Tan Kim Ching 陈金钟

Introduction

Tan Kim Ching (陈金钟, also spelt as Tan Kim Cheng) (1829–1892) was the eldest son of Tan Tock Seng. He inherited and expanded his father’s business, in particular, he set up branch offices in Bangkok and Saigon where he had expanded the rice business. He continued Tan Tock Seng’s philanthropic activities, donating generously to renovate Tan Tock Seng Hospital and set up Chong Wen Ge (崇文阁) and Cui Ying School (萃英书院), two of the earliest Chinese schools in Singapore. Tan Kim Ching was highly regarded in Singapore. Some of the positions and appointments he held included president of the Singapore Hokkien Huay Kuan, justice of the peace, consul for Siam, Japan and Russia respectively, among others. He was also noted for his close relationship with the Thai royalty.

 

 

Selected books on Tan Kim Ching

  • Chong, A. (Ed.). (2015). Great Peranakans: Fifty remarkable lives. Singapore: Asian Civilisations Museum, pp. 89–90.
    Call no.: RSING 305.895105957 GRE
    This book was published in conjunction with an exhibition of the same name and included the biographies of 50 Peranakans as well as articles on the politics, community and society in Singapore from 1819 to 1965. The 50 Peranakans featured in the book had made contributions to their respective fields. Tan Kim Ching is noted as a community leader and having close connections with the Thai kings.

 

  • Dhoraisingham, K. D. and Samuel, D. S. (2003). Tan Tock Seng: Pioneer: His life, times, contributions and legacy. Kota Kinabalu: Natural History Publications (Borneo), pp 79–83.
    Call no.: RSING 338.04092 KAM
    In this title, the authors charted the life of Tan Tock Seng, growth of his business, his contributions to the society and the history of Tan Tock Seng Hospital in this book. A chapter entitled “The Legacy of Tan Tock Seng” is dedicated to the prominent personalities, which includes Tan Kim Ching, among his descendants and their contributions..

 

  • 方百成, 杜南发. (编委主任). [Fang, B. C. and Du, N. F. (Eds.).] (2012). 世界福建名人录, 新加坡编. [Prominent figures of the world Fujian communities: Singapore]. 新加坡: 新加坡福建会馆, pp. 69–70.
    Call no.: Chinese RSING 920.05957 PRO
    This title contains the biographies of 155 Chinese Hokkien personalities in Singapore, covering the period from 1819 to 2012. Tan Kim Ching’s biography in the book introduced his business ventures, highlighted his role in Chinese education in Singapore and outlined in detail Tan’s social standing locally and his overseas connections, especially with Siam.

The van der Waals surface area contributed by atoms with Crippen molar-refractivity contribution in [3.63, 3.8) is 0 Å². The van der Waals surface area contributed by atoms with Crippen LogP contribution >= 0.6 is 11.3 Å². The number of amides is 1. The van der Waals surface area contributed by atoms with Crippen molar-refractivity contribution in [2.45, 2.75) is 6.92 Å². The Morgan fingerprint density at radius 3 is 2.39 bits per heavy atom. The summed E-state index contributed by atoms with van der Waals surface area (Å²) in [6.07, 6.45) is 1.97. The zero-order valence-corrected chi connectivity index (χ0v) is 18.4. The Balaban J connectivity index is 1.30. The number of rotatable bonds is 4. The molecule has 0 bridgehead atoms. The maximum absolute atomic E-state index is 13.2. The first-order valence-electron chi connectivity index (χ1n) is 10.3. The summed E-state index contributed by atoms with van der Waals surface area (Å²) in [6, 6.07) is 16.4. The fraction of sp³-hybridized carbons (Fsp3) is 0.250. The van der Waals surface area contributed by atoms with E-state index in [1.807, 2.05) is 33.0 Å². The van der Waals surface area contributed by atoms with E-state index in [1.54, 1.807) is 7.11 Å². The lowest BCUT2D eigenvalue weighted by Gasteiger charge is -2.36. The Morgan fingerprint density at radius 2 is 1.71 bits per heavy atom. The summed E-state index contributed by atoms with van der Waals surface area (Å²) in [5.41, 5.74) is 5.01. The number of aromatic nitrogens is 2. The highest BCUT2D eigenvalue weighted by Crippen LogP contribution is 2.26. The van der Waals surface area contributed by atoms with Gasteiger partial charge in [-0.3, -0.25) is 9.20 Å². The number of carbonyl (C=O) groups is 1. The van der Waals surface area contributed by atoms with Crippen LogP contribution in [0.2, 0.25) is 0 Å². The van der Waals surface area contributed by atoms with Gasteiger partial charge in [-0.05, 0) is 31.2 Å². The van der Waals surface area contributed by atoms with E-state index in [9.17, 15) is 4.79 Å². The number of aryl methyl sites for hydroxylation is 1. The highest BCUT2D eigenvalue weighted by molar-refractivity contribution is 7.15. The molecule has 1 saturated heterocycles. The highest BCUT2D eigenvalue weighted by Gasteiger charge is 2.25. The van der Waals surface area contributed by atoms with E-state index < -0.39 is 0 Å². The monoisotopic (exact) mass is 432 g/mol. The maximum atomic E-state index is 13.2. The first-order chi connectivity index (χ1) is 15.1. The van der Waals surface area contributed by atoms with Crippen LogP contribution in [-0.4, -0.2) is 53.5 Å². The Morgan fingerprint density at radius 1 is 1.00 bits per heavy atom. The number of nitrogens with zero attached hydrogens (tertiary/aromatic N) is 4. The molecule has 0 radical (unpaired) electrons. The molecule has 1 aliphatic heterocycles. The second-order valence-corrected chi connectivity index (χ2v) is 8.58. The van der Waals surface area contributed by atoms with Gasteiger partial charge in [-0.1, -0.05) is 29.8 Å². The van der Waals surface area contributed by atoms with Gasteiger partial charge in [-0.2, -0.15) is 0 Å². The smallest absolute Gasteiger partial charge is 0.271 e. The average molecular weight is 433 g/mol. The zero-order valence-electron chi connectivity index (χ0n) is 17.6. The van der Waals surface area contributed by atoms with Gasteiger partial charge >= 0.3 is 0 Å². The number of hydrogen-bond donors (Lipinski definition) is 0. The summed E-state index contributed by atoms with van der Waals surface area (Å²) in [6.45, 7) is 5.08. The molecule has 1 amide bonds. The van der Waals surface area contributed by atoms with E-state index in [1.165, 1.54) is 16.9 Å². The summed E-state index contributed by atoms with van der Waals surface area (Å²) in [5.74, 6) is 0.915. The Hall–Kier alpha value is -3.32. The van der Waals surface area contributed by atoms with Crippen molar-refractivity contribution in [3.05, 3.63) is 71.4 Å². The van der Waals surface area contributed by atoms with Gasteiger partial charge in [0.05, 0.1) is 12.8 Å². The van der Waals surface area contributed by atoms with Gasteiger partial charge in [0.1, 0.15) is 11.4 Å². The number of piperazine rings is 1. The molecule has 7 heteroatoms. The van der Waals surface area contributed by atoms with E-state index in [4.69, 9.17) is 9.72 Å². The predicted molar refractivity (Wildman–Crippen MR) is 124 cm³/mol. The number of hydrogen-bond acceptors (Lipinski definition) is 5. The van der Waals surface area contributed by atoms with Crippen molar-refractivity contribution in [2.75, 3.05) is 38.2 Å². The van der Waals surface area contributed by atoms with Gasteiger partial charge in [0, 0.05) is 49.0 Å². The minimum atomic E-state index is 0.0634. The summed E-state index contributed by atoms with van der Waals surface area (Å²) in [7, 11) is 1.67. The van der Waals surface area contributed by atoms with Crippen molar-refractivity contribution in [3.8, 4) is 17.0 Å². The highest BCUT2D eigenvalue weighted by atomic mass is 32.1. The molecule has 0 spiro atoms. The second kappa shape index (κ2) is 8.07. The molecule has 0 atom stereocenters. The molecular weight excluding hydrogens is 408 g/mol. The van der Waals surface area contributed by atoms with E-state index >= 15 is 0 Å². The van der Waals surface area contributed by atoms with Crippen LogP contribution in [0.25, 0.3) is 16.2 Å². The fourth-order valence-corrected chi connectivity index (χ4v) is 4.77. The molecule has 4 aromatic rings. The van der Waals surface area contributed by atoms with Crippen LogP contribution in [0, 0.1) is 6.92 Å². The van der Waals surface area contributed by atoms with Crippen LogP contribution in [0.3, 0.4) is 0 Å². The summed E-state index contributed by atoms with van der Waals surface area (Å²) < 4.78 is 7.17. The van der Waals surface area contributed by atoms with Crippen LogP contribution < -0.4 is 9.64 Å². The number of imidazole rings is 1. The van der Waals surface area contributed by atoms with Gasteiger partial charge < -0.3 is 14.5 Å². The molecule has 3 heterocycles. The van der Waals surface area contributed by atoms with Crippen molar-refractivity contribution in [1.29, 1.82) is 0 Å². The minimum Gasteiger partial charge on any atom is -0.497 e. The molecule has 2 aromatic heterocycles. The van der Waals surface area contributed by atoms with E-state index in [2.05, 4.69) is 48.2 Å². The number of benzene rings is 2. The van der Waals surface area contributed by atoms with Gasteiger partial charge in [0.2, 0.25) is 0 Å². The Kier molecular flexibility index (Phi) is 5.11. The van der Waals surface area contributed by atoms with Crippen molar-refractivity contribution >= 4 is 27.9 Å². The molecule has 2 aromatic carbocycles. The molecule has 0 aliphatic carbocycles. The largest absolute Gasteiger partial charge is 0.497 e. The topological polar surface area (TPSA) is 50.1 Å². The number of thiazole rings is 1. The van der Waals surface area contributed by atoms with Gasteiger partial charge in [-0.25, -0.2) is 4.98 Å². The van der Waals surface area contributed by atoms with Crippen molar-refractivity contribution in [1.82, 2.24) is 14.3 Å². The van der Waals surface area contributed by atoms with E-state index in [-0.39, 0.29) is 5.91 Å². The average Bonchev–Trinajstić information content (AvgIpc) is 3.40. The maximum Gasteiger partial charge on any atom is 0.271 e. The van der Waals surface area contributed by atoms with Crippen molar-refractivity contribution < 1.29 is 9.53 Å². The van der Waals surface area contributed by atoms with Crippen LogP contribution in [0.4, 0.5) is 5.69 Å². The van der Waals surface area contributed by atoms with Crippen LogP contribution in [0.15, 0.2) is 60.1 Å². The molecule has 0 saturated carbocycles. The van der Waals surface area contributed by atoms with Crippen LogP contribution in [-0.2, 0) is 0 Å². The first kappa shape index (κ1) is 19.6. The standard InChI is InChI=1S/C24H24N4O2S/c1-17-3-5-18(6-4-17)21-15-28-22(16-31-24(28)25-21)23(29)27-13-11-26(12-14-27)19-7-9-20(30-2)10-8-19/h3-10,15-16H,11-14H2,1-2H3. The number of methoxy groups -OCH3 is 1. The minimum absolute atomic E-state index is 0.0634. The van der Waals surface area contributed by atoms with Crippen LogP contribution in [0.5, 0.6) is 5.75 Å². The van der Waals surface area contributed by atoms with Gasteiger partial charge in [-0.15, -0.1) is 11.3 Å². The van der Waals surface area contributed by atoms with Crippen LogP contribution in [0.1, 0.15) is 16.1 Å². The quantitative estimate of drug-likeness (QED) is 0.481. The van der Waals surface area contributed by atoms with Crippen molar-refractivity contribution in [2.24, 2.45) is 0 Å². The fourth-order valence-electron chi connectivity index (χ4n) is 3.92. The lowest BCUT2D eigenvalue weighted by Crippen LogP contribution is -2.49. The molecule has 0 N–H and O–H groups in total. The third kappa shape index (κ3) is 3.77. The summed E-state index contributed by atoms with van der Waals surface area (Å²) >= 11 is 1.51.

• 柯木林. (主编). [Ke, M. L. (Ed.).] (1995). 新华历史人物列传 [Who’s who in the Chinese community of Singapore]. 新加坡: 教育出版公司, p. 82.
    Call no.: Chinese RSING 959.570092 WHO-[HIS].
    The book contains the biographies of 1,175 Chinese personalities in Singapore, covering the period from 1819 to 1990. Each biography contains the particular birth and death dates, dialect group, occupation and affiliated organisations of the Chinese personality. Tan Kim Ching’s biography is also included.

 

  • Song, O. S. (1975). One hundred years’ history of the Chinese in Singapore. San Francisco: Chinese Materials Centre, pp. 92–93.
    Call no.: RSING 959.57 SON -[HIS].
    A reprint of the publication first published in 1923, this book is a chronological history of the Chinese in Singapore by Song Ong Siang. It comprises 13 chapters that detailed the history of the Chinese in Singapore from 6th February 1819 to 6th February 1919 into ten decades. In each decade, Song included prominent personalities, companies, organisations, events and phenomena that concerned the whole or part of the community. Tan’s brief biography is also included under Chapter 5, “The Fourth Decade (1849–59).”

 

 

Selected newspaper articles on Tan Kim Ching

  • Death of Mr. Tan Kim Cheng. (1892, March 1). Straits Times Weekly Issue, p. 126. Retrieved from NewspaperSG.
    This article reported the passing of Tan Kim Cheng, outlined his lifetime and highlighted his major contributions to society as well as the appointments he held.

 

  • Death of Tan Kim Ching. (1892, February 29). The Singapore Free Press and Mercantile Advertiser, p. 3. Retrieved from NewspaperSG.
    This is the obituary of Tan Kim Ching. It gave an account of his last days and a brief introduction of his family background, and outlined his businesses and social standing.

 

  • Tan Tock Seng’s descendants celebrate Tiong Bahru Link. (2014, July 28). The Straits Times, p. 3. Retrieved from NewspaperSG.
    This article reported on the plaques erected at Tiong Bahru to commemorate the men after whom Kim Cheng Road and Chay Yan Road were named, namely Tan Kim Cheng and Tan Chay Yan, who were the son and grandson of Tan Tock Seng, respectively. The article also included a brief biography of the two personalities.

 

  • The Free Press. (1853, September 30). Singapore Free Press and Mercantile Advertiser, p. 3. Retrieved from NewspaperSG.
    This notice stated that the Siam King has appointed Tan Kim Cheng as the Consul of Siam at Singapore, and provided a translation of the edict of appointment.

 

 

Selected oral history interviews on Tan Kim Ching

  • Lim, H. S. (Interviewer). (1983, January 24.). Oral history interview with Tan Hoon Siang [Accession No. 000077, reel 1 of 3]. Retrieved from National Archives of Singapore website: http://www.nas.gov.sg/archivesonline/
    This is an interview with Tan Hoon Siang, grandnephew of Tan Kim Ching. In the selected reel, Tan Hoon Siang briefly mentioned his granduncle’s connection with Siam and his descendants.

Written by Mervin Teo